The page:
Patriots

Analysts predict Julio Jones trade could vault Patriots back among AFC elite

NFL Network's "Good Morning Football" crew said adding Julio Jones would make the Patriots a playoff contender. But some expressed doubt in the team's quarterbacks, especially Cam Newton.

Julio Jones Patriots
Julio Jones. Jose Lepe/AP
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This is no joke, folks: Julio Jones wants out of Atlanta, and the Falcons are actively looking to trade him.

If you need more than the word of NFL insider Ian Rapoport on the matter, take it from Jones himself. “I’m outta there, man,” he told Shannon Sharpe on Fox Sports 1’s UNDISPUTED Monday morning — though he might not have realized he was on the air at the time.

The Falcons have reportedly asked teams to give up a first-round pick for their star wide receiver, who was hampered by injuries in 2020. However, Sports Illustrated’s Albert Breer suggests the team might be willing to part with Jones in exchange for a second-rounder now that the draft has come and gone.

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Enter the New England Patriots, who have reportedly had internal discussions about a Jones trade since his availability became known.

A roundtable on NFL Network’s “Good Morning Football” discussed what acquiring Jones would do for the Patriots, with Peter Schrager saying the move would put New England right back among the AFC’s best teams.

“They get all those defensive players back who opted out because of COVID-19 concerns. You have this incredible offseason. And now you get a Julio Jones possibility? Suddenly you’re one of the most decorated rosters in the league, and you’re right back there with the Bills, the Chiefs, the Ravens, and the Browns,” he said.

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Schrager also points out that the Patriots have the draft capital to spend on Julio Jones because they didn’t have to trade a future first-round pick to select rookie quarterback Mac Jones. That fact, combined with the Patriots having the cap space to absorb Julio Jones’s contract, makes New England a serious contender for the receiver’s services.

“I think if you add Julio to this roster…I think we’re talking playoffs for the Patriots,” added Schrager. “And we might be talking even more than that. They might be in that same conversation with the Chiefs and the Bills like they were two years ago.”

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While noting that the Chiefs and the Bills both have better quarterback situations than the Patriots, Schrager’s co-analyst James Palmer said adding Julio Jones would benefit whichever quarterback is under center for Bill Belichick’s squad.

“If you get Julio Jones, you might potentially get a different Cam Newton,” he said, pointing out that Newton hasn’t had an elite outside receiver to throw to since an aging Steve Smith Sr. departed Carolina in 2013. Newton then formed a lethal duo with tight end Greg Olsen — Olsen went to three consecutive Pro Bowls while Newton won NFL MVP in 2015.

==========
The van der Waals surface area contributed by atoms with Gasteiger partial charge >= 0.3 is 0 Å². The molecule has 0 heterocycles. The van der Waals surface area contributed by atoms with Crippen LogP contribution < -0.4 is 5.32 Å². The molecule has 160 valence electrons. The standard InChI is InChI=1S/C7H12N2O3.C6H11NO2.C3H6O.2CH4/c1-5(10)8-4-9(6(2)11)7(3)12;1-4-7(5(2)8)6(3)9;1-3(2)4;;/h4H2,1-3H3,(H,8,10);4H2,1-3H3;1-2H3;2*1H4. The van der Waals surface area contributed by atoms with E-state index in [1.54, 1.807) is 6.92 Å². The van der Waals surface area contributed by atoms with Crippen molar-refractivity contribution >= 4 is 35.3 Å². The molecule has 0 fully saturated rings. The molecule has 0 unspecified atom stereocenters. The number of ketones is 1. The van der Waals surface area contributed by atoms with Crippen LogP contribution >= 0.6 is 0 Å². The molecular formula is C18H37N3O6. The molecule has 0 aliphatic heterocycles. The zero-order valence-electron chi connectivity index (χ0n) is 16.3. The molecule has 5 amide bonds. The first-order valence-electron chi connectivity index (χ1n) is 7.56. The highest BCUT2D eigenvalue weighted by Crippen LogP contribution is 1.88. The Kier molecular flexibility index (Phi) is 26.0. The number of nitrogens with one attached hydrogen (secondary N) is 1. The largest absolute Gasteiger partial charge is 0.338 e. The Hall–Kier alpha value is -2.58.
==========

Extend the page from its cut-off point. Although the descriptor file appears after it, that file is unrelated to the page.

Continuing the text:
What’s more, Jones reportedly has stated a desire to play with Newton — respect cultivated from competing against him yearly when the two players were NFC South foes.

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But Palmer insists adding Julio Jones wouldn’t just be with Newton in mind.

“At the same time, I look at what Julio Jones could maybe do for Mac Jones as well,” he said. “If he ends up being the starter, what’s better than great tight end play and a big-bodied wide receiver on the outside?”

Palmer maintains that the question mark is how to maximize Julio Jones’s abilities with better quarterback play than what Newton gave the Patriots last year.

“Good Morning Football” co-host Shaun O’Hara doesn’t think New England will get that elevated level of performance from the 11-year veteran.

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“If Cam Newton’s your starter Week 1, I don’t know that that’s the answer,” he said. “I look back at Cam last year, he struggled throwing at the football.”

While acknowledging some of Newton’s struggles in an abbreviated offseason and his recovery from COVID-19, O’Hara specifically pointed out some of Newton’s sub-100-yard passing games as reasons for apprehension about pairing him with a deep threat like Jones.

“You go back to the Buffalo game in Week 15, he was 5-for-10 for 30 yards,” he explained. “If you’re Julio Jones, and that is going to be possibly your starting quarterback and that’s what you’re going to have to try to figure out — ‘I’m wide open, and I’ve got a quarterback that can’t get me the football’ — that’s where the frustration would start to set in.”

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Would Mac Jones — also a former Alabama Crimson Tide star like the Falcons receiver he might be throwing to — be the better option at quarterback? O’Hara didn’t venture a guess. The younger Jones, after all, hasn’t even thrown on pads with the Patriots yet or taken a snap against an NFL defense.

But the panel’s moderator, Kay Adams, suggested New England might be more than equipped to be a playoff team in the AFC with or without Jones — and regardless of whether Newton or Jones plays.

“This team was 7-9 with a banged-up Cam Newton — first year, COVID, all of that,” she said. “It’s not like they were far from playoff contention even in last year’s struggles…I think whether it’s Mac Jones or Cam Newton out there, whether Julio Jones is out there or not, this is definitely a playoff team and a contender. Are they elite AFC? We’ll see if they return there.”

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